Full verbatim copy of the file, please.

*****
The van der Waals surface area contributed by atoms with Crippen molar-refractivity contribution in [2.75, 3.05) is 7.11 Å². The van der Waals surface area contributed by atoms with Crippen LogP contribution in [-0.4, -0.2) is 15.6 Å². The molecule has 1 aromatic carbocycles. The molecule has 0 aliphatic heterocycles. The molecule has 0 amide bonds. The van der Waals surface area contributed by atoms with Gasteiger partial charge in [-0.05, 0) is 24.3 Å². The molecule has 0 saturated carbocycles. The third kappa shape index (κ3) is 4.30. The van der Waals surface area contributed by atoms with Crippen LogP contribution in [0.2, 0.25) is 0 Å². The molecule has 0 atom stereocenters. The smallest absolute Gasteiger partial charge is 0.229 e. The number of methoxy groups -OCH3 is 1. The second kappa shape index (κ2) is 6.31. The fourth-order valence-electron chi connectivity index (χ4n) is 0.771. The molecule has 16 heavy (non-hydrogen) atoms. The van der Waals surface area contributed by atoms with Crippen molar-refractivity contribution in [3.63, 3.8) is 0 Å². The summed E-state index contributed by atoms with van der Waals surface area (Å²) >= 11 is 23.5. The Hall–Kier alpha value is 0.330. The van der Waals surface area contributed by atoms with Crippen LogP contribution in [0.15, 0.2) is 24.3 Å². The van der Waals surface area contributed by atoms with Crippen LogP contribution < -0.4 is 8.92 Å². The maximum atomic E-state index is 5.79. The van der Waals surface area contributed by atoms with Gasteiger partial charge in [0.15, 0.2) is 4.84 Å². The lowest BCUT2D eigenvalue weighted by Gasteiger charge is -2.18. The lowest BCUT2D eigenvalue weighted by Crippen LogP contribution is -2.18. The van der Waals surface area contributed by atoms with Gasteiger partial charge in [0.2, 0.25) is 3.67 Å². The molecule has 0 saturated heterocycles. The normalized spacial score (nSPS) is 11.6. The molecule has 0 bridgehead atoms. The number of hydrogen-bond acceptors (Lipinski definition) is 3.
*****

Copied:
The van der Waals surface area contributed by atoms with Crippen molar-refractivity contribution in [2.75, 3.05) is 7.11 Å². The van der Waals surface area contributed by atoms with Crippen LogP contribution in [-0.4, -0.2) is 15.6 Å². The molecule has 1 aromatic carbocycles. The molecule has 0 aliphatic heterocycles. The molecule has 0 amide bonds. The van der Waals surface area contributed by atoms with Gasteiger partial charge in [-0.05, 0) is 24.3 Å². The molecule has 0 saturated carbocycles. The third kappa shape index (κ3) is 4.30. The van der Waals surface area contributed by atoms with Crippen LogP contribution in [0.2, 0.25) is 0 Å². The molecule has 0 atom stereocenters. The smallest absolute Gasteiger partial charge is 0.229 e. The number of methoxy groups -OCH3 is 1. The second kappa shape index (κ2) is 6.31. The fourth-order valence-electron chi connectivity index (χ4n) is 0.771. The molecule has 16 heavy (non-hydrogen) atoms. The van der Waals surface area contributed by atoms with Crippen molar-refractivity contribution in [3.63, 3.8) is 0 Å². The summed E-state index contributed by atoms with van der Waals surface area (Å²) >= 11 is 23.5. The Hall–Kier alpha value is 0.330. The van der Waals surface area contributed by atoms with Crippen LogP contribution in [0.15, 0.2) is 24.3 Å². The van der Waals surface area contributed by atoms with Crippen LogP contribution < -0.4 is 8.92 Å². The maximum atomic E-state index is 5.79. The van der Waals surface area contributed by atoms with Gasteiger partial charge in [0.15, 0.2) is 4.84 Å². The lowest BCUT2D eigenvalue weighted by Gasteiger charge is -2.18. The lowest BCUT2D eigenvalue weighted by Crippen LogP contribution is -2.18. The van der Waals surface area contributed by atoms with Gasteiger partial charge in [0.2, 0.25) is 3.67 Å². The molecule has 0 saturated heterocycles. The normalized spacial score (nSPS) is 11.6. The molecule has 0 bridgehead atoms. The number of hydrogen-bond acceptors (Lipinski definition) is 3.